by Max Goodwin Van Kleek
Submitted to the Department of Electrical Engineering and Computer Scienceon May 20, 2011, in partial fulﬁllment of therequirements for the degree of Doctor of Philosophy in Computer Science and Engineering
With the widespread availability of digital tools for storing, accessing, and shar-ing information, why is so much information still lost, forgotten, or kept on pa-per? Theworkinthisthesisﬁndsthatsuchdisorganizationresultsfromproblemsin the designs of the personal information management (PIM) tools in commonuse today. Such problems impede information capture, force many informationforms to be left out, and cause information to be forgotten.How can these problems be mitigated? Our
study iden-tiﬁes the need to support more diverse kinds of information, while conserving time, attention, and memory for retained information items.Our ﬁrst approach to achieving these goals is to eliminate the artiﬁcial sepa-ration and homogeneity that structured PIM tools impose, so that arbitrary in-formation can be captured in any way desired. A two-year study of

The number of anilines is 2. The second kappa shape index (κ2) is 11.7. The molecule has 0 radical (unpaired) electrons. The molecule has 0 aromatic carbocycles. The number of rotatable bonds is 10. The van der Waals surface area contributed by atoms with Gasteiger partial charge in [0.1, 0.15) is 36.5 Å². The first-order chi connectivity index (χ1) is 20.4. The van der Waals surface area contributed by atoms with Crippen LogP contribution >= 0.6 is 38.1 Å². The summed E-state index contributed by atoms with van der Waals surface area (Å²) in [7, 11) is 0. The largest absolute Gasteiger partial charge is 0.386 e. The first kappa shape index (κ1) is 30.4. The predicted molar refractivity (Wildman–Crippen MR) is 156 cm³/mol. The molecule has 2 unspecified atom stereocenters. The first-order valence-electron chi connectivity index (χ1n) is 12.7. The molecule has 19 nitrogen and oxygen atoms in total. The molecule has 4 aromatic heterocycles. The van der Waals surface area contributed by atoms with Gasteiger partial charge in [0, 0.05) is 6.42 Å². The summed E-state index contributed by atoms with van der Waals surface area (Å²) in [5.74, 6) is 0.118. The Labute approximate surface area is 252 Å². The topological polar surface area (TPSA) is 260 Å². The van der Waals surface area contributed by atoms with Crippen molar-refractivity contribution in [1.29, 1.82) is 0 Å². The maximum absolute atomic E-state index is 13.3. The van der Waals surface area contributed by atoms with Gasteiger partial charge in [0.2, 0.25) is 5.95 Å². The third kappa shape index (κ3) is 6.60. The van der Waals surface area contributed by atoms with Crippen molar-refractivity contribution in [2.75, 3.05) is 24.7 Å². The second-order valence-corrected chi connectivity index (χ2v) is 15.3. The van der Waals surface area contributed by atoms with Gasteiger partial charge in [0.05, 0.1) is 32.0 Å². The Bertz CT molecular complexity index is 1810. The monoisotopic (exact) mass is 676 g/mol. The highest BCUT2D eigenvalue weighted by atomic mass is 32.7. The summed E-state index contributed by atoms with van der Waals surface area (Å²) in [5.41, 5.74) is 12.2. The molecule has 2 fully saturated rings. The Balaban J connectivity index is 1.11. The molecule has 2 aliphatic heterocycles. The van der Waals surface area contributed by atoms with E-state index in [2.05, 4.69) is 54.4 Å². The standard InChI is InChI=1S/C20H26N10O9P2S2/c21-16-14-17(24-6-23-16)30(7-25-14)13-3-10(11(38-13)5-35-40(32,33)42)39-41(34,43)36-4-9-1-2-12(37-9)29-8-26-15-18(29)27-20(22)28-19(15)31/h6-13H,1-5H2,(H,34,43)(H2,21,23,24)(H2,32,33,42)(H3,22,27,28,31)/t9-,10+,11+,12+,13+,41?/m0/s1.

, ourshort-note-taking tool, discovers that people keep notes serving 5 primary roles:reminders, reference items, progress trackers, places to think, and archives of personal value.The second reintroduces structured data to support more effective use andmanagement of information collections.
addresses the manageability of large note collections with lightweight-structured note contents and
, the access of notes by the contexts and activities at the time of cre-ation.
reinforces recollection of previously seen information, by provid-ing visualizations of all of a person’s past information activities. Finally,
addresses the challenge of managing the ever-increasing deluge of new informa-tion, by letting people delegate to software behaviors actions to be automatically taken when new information arrives.These studies identify critical needs of PIM tools and offer viable solutions.Thesis Supervisor: David R. KargerTitle: Professor2